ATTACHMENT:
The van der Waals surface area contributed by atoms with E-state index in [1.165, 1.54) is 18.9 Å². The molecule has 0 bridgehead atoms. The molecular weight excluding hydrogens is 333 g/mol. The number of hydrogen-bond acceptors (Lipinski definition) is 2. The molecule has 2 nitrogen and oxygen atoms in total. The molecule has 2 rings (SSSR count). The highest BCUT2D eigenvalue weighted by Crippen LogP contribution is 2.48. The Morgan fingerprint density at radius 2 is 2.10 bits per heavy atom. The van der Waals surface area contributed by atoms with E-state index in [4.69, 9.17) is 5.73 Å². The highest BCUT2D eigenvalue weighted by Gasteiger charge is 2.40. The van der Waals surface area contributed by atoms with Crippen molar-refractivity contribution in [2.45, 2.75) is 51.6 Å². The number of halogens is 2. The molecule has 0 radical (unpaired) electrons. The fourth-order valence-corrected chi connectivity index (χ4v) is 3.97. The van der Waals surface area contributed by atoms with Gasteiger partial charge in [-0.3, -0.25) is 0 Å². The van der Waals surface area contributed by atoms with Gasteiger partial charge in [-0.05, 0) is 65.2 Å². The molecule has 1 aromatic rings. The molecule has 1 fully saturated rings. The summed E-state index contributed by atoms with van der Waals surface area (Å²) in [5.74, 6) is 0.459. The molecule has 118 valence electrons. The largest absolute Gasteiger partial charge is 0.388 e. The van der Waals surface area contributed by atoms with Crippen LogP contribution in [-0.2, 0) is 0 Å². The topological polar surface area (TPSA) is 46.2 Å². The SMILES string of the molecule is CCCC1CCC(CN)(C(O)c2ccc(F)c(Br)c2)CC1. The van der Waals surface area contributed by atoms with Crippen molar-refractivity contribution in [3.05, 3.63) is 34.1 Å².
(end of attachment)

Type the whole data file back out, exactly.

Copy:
The van der Waals surface area contributed by atoms with E-state index in [1.165, 1.54) is 18.9 Å². The molecule has 0 bridgehead atoms. The molecular weight excluding hydrogens is 333 g/mol. The number of hydrogen-bond acceptors (Lipinski definition) is 2. The molecule has 2 nitrogen and oxygen atoms in total. The molecule has 2 rings (SSSR count). The highest BCUT2D eigenvalue weighted by Crippen LogP contribution is 2.48. The Morgan fingerprint density at radius 2 is 2.10 bits per heavy atom. The van der Waals surface area contributed by atoms with E-state index in [4.69, 9.17) is 5.73 Å². The highest BCUT2D eigenvalue weighted by Gasteiger charge is 2.40. The van der Waals surface area contributed by atoms with Crippen molar-refractivity contribution in [2.45, 2.75) is 51.6 Å². The number of halogens is 2. The molecule has 0 radical (unpaired) electrons. The fourth-order valence-corrected chi connectivity index (χ4v) is 3.97. The van der Waals surface area contributed by atoms with Gasteiger partial charge in [-0.3, -0.25) is 0 Å². The van der Waals surface area contributed by atoms with Gasteiger partial charge in [-0.05, 0) is 65.2 Å². The molecule has 1 aromatic rings. The molecule has 1 fully saturated rings. The summed E-state index contributed by atoms with van der Waals surface area (Å²) in [5.74, 6) is 0.459. The molecule has 118 valence electrons. The largest absolute Gasteiger partial charge is 0.388 e. The van der Waals surface area contributed by atoms with Crippen LogP contribution in [-0.2, 0) is 0 Å². The topological polar surface area (TPSA) is 46.2 Å². The SMILES string of the molecule is CCCC1CCC(CN)(C(O)c2ccc(F)c(Br)c2)CC1. The van der Waals surface area contributed by atoms with Crippen molar-refractivity contribution in [3.05, 3.63) is 34.1 Å².